After tickets to Burning Man's weeklong fur boots and utility belts gala sold out for the first time this year, organizers have devised a new ticketing-by-lottery scheme they hope will eliminate the first-come, first-served rush to buy tickets that burned out the festival's computer servers. In an email to the Jack Rabbit Says newsletter, reprinted on the ePlaya forums, organizers detailed the proposed lottery system:
The big news: tickets to Burning Man 2012 will be offered via a lottery system. This solution offers a two-fold benefit: it eliminates the annual ticket sales rush by spreading out registration over time (no more sitting in "line" all day, no more getting kicked out of the queue, no sudden unwieldy server demand!) -- and it begins to address the challenges of scarcity. We are also intent upon creating a balance of opportunity across a few months time.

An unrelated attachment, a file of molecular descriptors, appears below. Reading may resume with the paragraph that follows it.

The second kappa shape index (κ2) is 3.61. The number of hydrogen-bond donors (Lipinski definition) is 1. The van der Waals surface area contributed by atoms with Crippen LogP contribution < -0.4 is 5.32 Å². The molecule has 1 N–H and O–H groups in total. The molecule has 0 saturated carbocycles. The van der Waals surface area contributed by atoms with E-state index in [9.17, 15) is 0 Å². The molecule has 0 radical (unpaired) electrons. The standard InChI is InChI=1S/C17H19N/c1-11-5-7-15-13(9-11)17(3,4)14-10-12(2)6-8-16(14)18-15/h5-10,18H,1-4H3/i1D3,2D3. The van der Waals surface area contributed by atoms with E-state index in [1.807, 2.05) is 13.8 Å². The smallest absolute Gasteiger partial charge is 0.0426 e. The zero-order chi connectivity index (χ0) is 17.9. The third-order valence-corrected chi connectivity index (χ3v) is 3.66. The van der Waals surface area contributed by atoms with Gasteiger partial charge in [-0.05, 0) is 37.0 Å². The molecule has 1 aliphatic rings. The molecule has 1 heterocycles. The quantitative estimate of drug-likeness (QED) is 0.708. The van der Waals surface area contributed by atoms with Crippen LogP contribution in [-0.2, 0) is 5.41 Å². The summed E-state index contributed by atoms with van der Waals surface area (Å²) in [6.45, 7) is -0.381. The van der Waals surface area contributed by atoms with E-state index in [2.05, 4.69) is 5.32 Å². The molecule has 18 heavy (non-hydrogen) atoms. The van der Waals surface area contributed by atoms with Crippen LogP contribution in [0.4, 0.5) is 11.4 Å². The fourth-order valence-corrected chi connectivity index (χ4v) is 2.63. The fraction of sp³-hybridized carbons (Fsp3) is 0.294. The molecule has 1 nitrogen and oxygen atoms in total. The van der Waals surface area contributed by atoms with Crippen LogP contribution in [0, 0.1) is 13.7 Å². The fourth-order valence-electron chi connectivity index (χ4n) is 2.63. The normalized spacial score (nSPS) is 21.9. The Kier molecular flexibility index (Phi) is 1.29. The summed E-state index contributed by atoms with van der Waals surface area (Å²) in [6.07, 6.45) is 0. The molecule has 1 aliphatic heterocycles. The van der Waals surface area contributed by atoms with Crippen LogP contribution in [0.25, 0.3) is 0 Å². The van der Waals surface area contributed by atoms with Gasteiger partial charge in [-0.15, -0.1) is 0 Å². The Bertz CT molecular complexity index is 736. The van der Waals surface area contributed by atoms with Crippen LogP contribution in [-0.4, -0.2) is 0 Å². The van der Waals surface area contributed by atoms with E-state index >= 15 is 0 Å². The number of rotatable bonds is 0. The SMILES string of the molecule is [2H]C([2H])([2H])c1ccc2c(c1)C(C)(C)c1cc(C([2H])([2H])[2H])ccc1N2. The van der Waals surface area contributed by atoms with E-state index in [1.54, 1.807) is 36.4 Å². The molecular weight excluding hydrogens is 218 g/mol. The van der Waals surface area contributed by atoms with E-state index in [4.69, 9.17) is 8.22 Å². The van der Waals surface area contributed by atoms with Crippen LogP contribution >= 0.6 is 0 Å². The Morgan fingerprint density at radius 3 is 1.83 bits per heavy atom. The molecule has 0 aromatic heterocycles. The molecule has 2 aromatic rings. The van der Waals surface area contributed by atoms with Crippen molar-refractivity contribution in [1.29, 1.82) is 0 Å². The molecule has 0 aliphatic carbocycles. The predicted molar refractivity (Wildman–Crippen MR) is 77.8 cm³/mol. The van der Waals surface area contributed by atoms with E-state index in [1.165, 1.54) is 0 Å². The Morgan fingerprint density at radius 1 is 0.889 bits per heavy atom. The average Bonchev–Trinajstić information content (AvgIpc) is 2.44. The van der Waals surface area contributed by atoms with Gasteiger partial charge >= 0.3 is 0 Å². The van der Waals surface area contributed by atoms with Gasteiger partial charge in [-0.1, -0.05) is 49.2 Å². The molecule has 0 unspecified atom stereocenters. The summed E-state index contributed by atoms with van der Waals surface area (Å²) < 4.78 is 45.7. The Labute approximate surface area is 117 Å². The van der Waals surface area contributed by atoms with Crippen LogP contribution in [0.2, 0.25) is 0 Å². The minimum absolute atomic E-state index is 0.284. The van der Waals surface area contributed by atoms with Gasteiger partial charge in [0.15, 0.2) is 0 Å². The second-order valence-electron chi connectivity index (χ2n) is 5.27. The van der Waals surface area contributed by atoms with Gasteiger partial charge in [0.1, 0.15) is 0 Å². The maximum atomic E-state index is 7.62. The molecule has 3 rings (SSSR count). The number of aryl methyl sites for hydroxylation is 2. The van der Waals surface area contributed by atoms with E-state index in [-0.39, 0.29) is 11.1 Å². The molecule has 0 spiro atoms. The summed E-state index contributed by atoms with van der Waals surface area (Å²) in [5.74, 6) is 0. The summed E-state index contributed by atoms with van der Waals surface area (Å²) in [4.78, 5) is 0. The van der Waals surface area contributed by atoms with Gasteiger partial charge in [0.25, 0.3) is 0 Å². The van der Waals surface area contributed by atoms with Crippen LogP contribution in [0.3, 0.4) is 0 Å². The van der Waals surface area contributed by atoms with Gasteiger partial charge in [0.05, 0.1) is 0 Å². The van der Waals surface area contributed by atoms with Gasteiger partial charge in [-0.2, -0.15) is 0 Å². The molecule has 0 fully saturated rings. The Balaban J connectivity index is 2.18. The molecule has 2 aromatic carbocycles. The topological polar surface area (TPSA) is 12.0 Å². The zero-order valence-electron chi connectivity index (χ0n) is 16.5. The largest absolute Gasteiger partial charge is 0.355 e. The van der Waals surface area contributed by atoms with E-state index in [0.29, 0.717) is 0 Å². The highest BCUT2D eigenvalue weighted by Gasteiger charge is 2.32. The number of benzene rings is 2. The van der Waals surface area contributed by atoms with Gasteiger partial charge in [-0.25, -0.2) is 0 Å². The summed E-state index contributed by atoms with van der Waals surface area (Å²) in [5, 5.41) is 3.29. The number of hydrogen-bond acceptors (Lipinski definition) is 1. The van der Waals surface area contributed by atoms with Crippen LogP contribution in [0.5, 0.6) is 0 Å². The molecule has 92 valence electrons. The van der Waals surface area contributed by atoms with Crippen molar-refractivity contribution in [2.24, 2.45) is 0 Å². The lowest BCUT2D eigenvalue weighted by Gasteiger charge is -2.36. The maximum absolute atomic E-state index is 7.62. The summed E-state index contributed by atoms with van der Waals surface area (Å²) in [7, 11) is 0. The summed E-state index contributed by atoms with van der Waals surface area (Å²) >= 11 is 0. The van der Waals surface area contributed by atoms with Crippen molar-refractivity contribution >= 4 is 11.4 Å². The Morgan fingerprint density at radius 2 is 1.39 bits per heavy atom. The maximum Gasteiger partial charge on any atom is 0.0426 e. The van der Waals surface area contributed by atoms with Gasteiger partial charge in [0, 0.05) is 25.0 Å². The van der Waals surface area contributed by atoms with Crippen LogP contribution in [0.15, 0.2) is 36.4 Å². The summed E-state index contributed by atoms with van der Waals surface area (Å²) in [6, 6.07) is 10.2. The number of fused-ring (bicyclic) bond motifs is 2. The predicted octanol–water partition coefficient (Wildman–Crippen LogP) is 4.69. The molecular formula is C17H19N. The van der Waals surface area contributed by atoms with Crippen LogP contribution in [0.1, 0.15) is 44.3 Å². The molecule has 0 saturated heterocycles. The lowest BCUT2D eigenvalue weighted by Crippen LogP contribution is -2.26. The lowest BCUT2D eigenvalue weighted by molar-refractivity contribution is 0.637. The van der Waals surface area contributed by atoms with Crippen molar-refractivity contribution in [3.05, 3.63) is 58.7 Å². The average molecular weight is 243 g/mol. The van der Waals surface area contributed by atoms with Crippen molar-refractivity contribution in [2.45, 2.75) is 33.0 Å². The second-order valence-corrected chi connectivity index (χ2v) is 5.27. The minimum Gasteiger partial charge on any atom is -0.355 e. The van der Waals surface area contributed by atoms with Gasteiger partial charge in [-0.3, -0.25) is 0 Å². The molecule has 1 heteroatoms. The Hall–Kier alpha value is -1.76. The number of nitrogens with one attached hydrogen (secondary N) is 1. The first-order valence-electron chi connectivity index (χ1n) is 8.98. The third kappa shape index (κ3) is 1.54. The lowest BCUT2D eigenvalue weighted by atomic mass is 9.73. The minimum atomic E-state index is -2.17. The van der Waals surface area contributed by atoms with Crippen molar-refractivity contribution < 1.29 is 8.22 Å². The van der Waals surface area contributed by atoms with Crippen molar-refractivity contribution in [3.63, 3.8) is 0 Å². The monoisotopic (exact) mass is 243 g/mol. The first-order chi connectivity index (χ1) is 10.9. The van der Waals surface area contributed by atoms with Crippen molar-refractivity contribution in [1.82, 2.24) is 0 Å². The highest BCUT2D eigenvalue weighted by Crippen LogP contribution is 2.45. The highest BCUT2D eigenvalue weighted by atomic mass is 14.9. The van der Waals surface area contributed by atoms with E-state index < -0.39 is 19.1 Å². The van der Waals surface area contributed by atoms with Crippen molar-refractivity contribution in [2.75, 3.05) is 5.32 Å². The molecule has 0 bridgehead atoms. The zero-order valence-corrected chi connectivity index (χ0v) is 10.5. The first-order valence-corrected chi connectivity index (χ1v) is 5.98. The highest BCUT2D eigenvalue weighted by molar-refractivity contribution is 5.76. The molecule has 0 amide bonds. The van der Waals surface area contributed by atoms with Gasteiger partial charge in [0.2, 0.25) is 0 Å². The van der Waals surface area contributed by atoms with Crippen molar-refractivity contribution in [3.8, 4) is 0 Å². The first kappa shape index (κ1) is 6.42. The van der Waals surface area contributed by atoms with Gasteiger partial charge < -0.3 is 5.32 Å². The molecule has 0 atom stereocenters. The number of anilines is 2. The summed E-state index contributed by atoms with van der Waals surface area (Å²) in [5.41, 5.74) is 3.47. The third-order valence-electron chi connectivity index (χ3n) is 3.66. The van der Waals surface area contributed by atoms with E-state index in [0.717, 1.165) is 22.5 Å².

- You'll first register for the ticket lottery during a 2-week open registration period. At that time, you'll declare which of the pricing tiers you'd be willing to pay, and provide a valid credit card number.
- After the registration period, we will run separate lotteries for each ticket tier. If your name is selected, at this point your credit card will be billed, and you'll receive a ticket confirmation.
- There will be several consecutive lottery rounds.
- You will only be able to purchase tickets from one lottery
- There will be a limited number of tickets per person
- Ticket fulfillment will be held until early summer.
"Significantly higher price" pre-sale tickets for the discerning Burner will also be offered via a lottery system around the holiday season.
In that Burning Man spirit of openness, the final details of the lottery system are still up for debate and Burners are encouraged to spout their opinions on the Burning Man forums where there's already backlash and alternative suggestions like making the festival invite-only.
This year's Burner crowd peaked at around 54,000 people on the Playa, a couple thousand more than the 50,000 permitted by the Federal Bureau of Land Management, but organizers told the Reno Gazette-Journal they hope to bump that cap up to 55,000 for 2012 and 70,000 by 2016.